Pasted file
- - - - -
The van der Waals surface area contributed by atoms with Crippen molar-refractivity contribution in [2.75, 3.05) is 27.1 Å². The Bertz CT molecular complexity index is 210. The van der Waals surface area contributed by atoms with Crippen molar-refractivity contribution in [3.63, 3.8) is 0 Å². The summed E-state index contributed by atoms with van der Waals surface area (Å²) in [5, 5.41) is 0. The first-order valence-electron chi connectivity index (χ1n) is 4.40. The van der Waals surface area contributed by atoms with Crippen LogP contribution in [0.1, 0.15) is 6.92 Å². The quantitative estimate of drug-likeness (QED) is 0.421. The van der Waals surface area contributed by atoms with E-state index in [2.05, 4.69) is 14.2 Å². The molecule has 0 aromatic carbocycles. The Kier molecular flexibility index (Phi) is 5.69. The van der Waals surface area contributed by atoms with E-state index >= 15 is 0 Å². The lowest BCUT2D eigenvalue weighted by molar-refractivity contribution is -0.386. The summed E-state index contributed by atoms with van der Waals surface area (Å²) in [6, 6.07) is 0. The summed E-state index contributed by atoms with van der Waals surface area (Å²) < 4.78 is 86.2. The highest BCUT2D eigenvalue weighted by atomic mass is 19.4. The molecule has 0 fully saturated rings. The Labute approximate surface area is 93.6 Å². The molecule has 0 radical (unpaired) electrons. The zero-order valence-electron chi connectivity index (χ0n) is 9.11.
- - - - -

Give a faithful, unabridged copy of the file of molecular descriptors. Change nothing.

The van der Waals surface area contributed by atoms with Crippen molar-refractivity contribution in [2.75, 3.05) is 27.1 Å². The Bertz CT molecular complexity index is 210. The van der Waals surface area contributed by atoms with Crippen molar-refractivity contribution in [3.63, 3.8) is 0 Å². The summed E-state index contributed by atoms with van der Waals surface area (Å²) in [5, 5.41) is 0. The first-order valence-electron chi connectivity index (χ1n) is 4.40. The van der Waals surface area contributed by atoms with Crippen LogP contribution in [0.1, 0.15) is 6.92 Å². The quantitative estimate of drug-likeness (QED) is 0.421. The van der Waals surface area contributed by atoms with E-state index in [2.05, 4.69) is 14.2 Å². The molecule has 0 aromatic carbocycles. The Kier molecular flexibility index (Phi) is 5.69. The van der Waals surface area contributed by atoms with E-state index >= 15 is 0 Å². The lowest BCUT2D eigenvalue weighted by molar-refractivity contribution is -0.386. The summed E-state index contributed by atoms with van der Waals surface area (Å²) in [6, 6.07) is 0. The summed E-state index contributed by atoms with van der Waals surface area (Å²) < 4.78 is 86.2. The highest BCUT2D eigenvalue weighted by atomic mass is 19.4. The molecule has 0 fully saturated rings. The Labute approximate surface area is 93.6 Å². The molecule has 0 radical (unpaired) electrons. The zero-order valence-electron chi connectivity index (χ0n) is 9.11.